Opportunity cost: Part 2

Gevlon at Greedy Goblin has a series of posts up about how to help the “middle-class” of WoW earn more gold. By this, he means those people who are constantly poor but are at least trying to actively learn ways to increase their gold resources. His first post was to advise them to download and learn how to use Auctioneer, and the second touched on the concept of opportunity cost (which I had previously posted on).

My own view is that Auctioneer is a useful tool, but in the end it is only a tool. I would not recommend ever trusting the prices given by Auctioneer – they can serve as a guideline, but when posting auctions I would never simply go by the -10% rule used by Auctioneer. Firstly, the prices are simply a statistical average, and as such they are based on historical data. It doesn’t tell you what the price is now, it tells you what the average price has been since the time you started scanning. And with the way prices fluctuated wildly during the initial month of WotLK, those aren’t likely to be very accurate. Furthermore, it doesn’t matter if Eternal Fire’s average price was 60g, if someone is putting it up right now for 30g. Your 54g auctions simply won’t sell. On the other hand, even if the average price is 60g, it doesn’t mean you can’t sell it for 70g on some days when there isn’t any up for sale.

So the moral of the story is, you should always have some knowledge of the goods you are selling and you always have to check the current price anyway regardless of what the Auctioneer price is. Plus, you don’t have to undercut by 10% when -1 gold will do 🙂

But one lesson which I think is very very important is the concept of opportunity cost, which not only covers selling BoEs instead of equipping them but also many other activities both in-game and out. Understanding this alone will allow you to spend your time in a much more efficient and pleasant way because you won’t be wasting your resources.

He mentioned the most common fallacy, which is the thought that “it’s free because I farmed it”. The cost of a herbalist levelling alchemy, is exactly the same as that of any other person levelling alchemy because even though no gold changed hands, the value of goods used up remains the same. It is this idea of something having value even if there is no monetary transaction that can be applied elsewhere.

For example, I also previously mentioned that if you need Eternal Fire, there’s no real reason why you have to farm Eternal Fire (skipping the obvious point of why you have to farm in the first place…). Just do whatever gives you the most gold and buy the materials you need! If you are 80, then perhaps you should do some easy quests or dailies. Each quest normally gives about 13g. At the going rate, that translates to 3 quests = 1 eternal fire. At the same time, you can vendor quest rewards for even more money and you get some faction reputation too.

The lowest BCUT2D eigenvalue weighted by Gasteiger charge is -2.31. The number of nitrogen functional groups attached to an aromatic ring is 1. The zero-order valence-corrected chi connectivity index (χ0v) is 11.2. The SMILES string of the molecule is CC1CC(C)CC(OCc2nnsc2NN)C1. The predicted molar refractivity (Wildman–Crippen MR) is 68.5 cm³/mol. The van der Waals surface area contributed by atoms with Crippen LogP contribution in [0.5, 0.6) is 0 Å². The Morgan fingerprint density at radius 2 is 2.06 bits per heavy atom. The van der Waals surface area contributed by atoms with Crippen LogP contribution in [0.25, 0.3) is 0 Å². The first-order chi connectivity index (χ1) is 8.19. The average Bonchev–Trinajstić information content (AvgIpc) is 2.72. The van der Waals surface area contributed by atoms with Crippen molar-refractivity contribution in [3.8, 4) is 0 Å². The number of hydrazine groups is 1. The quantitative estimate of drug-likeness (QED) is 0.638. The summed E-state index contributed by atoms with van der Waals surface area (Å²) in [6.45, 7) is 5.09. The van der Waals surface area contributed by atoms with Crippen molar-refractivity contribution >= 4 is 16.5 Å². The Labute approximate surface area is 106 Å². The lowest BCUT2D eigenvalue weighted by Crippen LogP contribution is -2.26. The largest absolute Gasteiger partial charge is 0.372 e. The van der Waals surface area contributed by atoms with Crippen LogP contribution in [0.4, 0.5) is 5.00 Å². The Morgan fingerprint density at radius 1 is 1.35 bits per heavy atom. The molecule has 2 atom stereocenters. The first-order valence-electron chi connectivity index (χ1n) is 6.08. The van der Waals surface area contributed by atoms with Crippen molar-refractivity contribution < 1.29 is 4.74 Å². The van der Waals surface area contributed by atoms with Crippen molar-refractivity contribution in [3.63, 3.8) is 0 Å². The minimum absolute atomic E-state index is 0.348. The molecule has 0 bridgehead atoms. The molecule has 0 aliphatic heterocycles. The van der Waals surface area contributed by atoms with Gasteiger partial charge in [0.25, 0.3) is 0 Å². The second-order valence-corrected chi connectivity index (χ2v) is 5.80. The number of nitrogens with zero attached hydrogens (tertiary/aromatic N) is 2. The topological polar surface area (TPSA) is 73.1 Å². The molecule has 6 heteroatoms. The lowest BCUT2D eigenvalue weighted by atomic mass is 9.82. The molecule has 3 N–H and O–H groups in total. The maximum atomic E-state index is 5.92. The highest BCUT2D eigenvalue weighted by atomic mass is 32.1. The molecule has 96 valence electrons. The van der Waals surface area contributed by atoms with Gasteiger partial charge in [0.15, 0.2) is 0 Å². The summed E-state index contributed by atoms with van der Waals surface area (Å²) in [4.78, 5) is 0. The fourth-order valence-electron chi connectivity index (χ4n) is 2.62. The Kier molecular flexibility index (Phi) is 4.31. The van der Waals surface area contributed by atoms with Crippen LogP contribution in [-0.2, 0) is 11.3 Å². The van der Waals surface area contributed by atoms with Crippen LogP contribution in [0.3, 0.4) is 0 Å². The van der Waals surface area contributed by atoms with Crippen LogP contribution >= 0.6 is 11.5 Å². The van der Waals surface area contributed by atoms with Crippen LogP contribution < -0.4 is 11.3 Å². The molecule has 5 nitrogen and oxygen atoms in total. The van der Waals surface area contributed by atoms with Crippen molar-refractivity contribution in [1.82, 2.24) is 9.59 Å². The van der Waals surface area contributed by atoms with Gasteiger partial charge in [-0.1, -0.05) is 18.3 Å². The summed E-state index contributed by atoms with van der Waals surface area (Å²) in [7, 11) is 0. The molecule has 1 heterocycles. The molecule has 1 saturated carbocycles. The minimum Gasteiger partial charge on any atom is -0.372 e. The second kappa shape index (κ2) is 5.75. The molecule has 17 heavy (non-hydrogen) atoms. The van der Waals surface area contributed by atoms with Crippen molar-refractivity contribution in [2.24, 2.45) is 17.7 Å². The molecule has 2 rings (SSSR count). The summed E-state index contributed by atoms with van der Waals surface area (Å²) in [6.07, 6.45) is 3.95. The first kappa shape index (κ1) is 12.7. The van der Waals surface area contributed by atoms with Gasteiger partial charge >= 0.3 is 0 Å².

The funny thing is that people do very strange things because they are extremely reluctant to part with gold. They fail to realise that anything has a value, even if no money changed hands. If spending money gets them even more money in return, then not doing so actually incurs an opportunity cost.

The other day a guildie asked if anyone had Autumn’s Glow, and he would trade any other rare gem for it. To someone who understands opportunity cost, the solution is very, very obvious: sell your high value rare gem e.g. Scarlet Ruby on the AH for 100g, and buy Autumn’s Glow for 50g. Instead, he thinks that it somehow doesn’t cost anything because he exchanged it for something he already owns, without realising that by doing so he foregoes the profit on the Scarlet Ruby->Autumn’s Glow. Of course it goes without saying that this person is dirt poor and also thinks 70g frozen orbs are expensive since “you get them for free by running a heroic”. (Must be something about priests, CoH rotted their brains.)

Another example is how there are many people now relentlessly spamming trade, offering to sell their cooldowns. This is again a big mystery to me. As a miner, why would you sell your titansteel transmute cooldown for 30g? You can easily go to the AH, buy the mats at the market price, do the transmute and make quite a bit more profit selling the titansteel bar yourself. You do exactly the same work, with the exception of a few clicks at the AH that takes less than 1 minute.

A similar situation exists with tailors and their cloth transmutes. Each of the specialisations gets a 100% chance to make an extra cloth when they do their specialised transmute. In TBC, shadowcloth easily sold for 40-50g. But there are still many tailors who will sit around shattrah, filling /trade with “selling shadowcloth spec cooldown, 5g”. Even if you give him all the mats, he still has to fly all the way to shadowmoon valley and do the exact same thing. Since a single cloth already sells for a profit, he is suffering a serious opportunity cost by giving away 2 shadowcloth for 5g. I wouldn’t even fly from Shattrah to Zangarmarsh for 5g…

The common reason why people do this? “I don’t have time/am too lazy to farm for mats to do the transmute myself”. Why oh why do they have to farm when it sells perfectly well with materials bought from the AH? The only possible valid reason why they cannot buy their own mats and use their cooldown to get a bigger profit is because they don’t even have ~150 gold in capital to buy the mats. In which case there is already no hope for them (see the priest who cannot afford 70g for a frozen orb but will run 7 heroics trying to get it…)

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